Concluding a circuitous, 14-year acquisition process, the Canadian government has selected the Airbus Defence & Space C295 turboprop to replace its air force’s fixed-wing search and rescue (FWSAR) fleet.
The decision is a coup for Airbus, given its lengthy effort to defeat a rival bid from the Leonardo C-27J Spartan, as well as a more recent challenge by Embraer with the KC-390 twinjet. Lockheed Martin had considered proposing the HC-130J, but decided not to enter the final round of the competition.
The deal means Airbus will supply 16 C295s to replace six de Havilland Canada CC-155 Buffalos and 13 CC-130H Hercules at four bases spread across Canada, providing search and rescue services from the Arctic to the southern border with the USA.
Announcing the selection during an event at Trenton air base in Ontario on 8 December, Public Services and Procurement Minister Judy Foote said the 16-aircraft deal was worth $2.4 billion, with options on an extended support package to potentially increase this to a total of $4.7 billion by 2042. Deliveries will run between 2019 and 2022.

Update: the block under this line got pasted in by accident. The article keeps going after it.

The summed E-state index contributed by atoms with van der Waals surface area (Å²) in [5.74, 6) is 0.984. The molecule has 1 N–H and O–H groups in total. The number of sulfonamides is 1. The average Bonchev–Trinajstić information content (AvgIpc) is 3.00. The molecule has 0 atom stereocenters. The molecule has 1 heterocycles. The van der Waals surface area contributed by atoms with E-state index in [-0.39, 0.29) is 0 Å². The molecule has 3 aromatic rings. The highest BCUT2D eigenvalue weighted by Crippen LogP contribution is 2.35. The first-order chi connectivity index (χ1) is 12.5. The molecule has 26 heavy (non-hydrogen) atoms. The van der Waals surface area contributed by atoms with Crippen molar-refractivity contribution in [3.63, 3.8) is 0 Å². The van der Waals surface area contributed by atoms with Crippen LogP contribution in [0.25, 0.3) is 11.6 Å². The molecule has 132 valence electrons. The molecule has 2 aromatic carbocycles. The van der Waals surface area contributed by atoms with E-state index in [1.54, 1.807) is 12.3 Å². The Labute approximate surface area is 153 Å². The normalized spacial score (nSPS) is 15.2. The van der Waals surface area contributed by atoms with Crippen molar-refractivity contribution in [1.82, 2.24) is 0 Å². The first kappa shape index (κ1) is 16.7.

As the smallest and slowest of the three bidders, Airbus is likely to have emphasised the efficiency and experience of the C295. The aircraft is in service with the US Coast Guard as the HC-144A, serving as a maritime patrol and rescue aircraft.
Canada launched the original FWSAR competition in 2002, but shifts in spending priorities and accusations of bias in the early bidding process delayed a final selection by more than a decade.
In press reports, the government was accused of developing requirements tilted to heavily favour the C-27J. When the competition was resumed in 2011 after a five-year hiatus, the Royal Canadian Air Force commissioned an independent review of the requirements, which in 2015 cleared the project of showing bias to any single bidder.
The delayed selection process has pushed the existing FWSAR fleet to the edge of their service lives, especially for the 46-year-old Buffalo fleet. Its C-130Hs range from 21 to 40 years old.